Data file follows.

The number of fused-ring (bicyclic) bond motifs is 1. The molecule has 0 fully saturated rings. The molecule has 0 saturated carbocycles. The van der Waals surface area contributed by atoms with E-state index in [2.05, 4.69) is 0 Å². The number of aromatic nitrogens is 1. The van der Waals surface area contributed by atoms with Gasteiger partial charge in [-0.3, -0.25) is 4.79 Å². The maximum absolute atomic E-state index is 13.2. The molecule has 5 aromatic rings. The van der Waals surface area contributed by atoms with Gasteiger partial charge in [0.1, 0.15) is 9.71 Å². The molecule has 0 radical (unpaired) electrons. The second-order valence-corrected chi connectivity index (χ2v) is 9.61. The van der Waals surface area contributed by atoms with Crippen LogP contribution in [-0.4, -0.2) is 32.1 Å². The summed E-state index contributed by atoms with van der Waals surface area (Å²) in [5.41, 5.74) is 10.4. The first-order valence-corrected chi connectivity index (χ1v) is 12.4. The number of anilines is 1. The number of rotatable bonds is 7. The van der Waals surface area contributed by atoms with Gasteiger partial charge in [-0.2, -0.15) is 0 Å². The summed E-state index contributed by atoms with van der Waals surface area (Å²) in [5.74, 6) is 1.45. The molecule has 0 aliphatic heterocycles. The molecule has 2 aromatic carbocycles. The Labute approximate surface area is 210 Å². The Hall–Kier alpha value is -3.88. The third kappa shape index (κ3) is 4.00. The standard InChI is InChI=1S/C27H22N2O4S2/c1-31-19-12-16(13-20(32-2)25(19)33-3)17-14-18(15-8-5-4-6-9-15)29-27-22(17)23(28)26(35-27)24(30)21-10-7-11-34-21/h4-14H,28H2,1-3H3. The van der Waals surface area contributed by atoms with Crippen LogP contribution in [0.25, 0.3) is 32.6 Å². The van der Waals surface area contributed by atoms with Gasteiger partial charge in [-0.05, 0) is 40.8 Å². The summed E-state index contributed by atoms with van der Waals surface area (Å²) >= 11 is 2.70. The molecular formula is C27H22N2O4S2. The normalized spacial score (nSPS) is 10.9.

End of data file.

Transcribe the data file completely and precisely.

The number of fused-ring (bicyclic) bond motifs is 1. The molecule has 0 fully saturated rings. The molecule has 0 saturated carbocycles. The van der Waals surface area contributed by atoms with E-state index in [2.05, 4.69) is 0 Å². The number of aromatic nitrogens is 1. The van der Waals surface area contributed by atoms with Gasteiger partial charge in [-0.3, -0.25) is 4.79 Å². The maximum absolute atomic E-state index is 13.2. The molecule has 5 aromatic rings. The van der Waals surface area contributed by atoms with Gasteiger partial charge in [0.1, 0.15) is 9.71 Å². The molecule has 0 radical (unpaired) electrons. The second-order valence-corrected chi connectivity index (χ2v) is 9.61. The van der Waals surface area contributed by atoms with Crippen LogP contribution in [-0.4, -0.2) is 32.1 Å². The summed E-state index contributed by atoms with van der Waals surface area (Å²) in [5.41, 5.74) is 10.4. The first-order valence-corrected chi connectivity index (χ1v) is 12.4. The number of anilines is 1. The number of rotatable bonds is 7. The van der Waals surface area contributed by atoms with Gasteiger partial charge in [-0.2, -0.15) is 0 Å². The summed E-state index contributed by atoms with van der Waals surface area (Å²) in [5.74, 6) is 1.45. The molecule has 0 aliphatic heterocycles. The molecule has 2 aromatic carbocycles. The Labute approximate surface area is 210 Å². The Hall–Kier alpha value is -3.88. The third kappa shape index (κ3) is 4.00. The standard InChI is InChI=1S/C27H22N2O4S2/c1-31-19-12-16(13-20(32-2)25(19)33-3)17-14-18(15-8-5-4-6-9-15)29-27-22(17)23(28)26(35-27)24(30)21-10-7-11-34-21/h4-14H,28H2,1-3H3. The van der Waals surface area contributed by atoms with Crippen LogP contribution in [0.25, 0.3) is 32.6 Å². The van der Waals surface area contributed by atoms with Gasteiger partial charge in [-0.05, 0) is 40.8 Å². The summed E-state index contributed by atoms with van der Waals surface area (Å²) >= 11 is 2.70. The molecular formula is C27H22N2O4S2. The normalized spacial score (nSPS) is 10.9.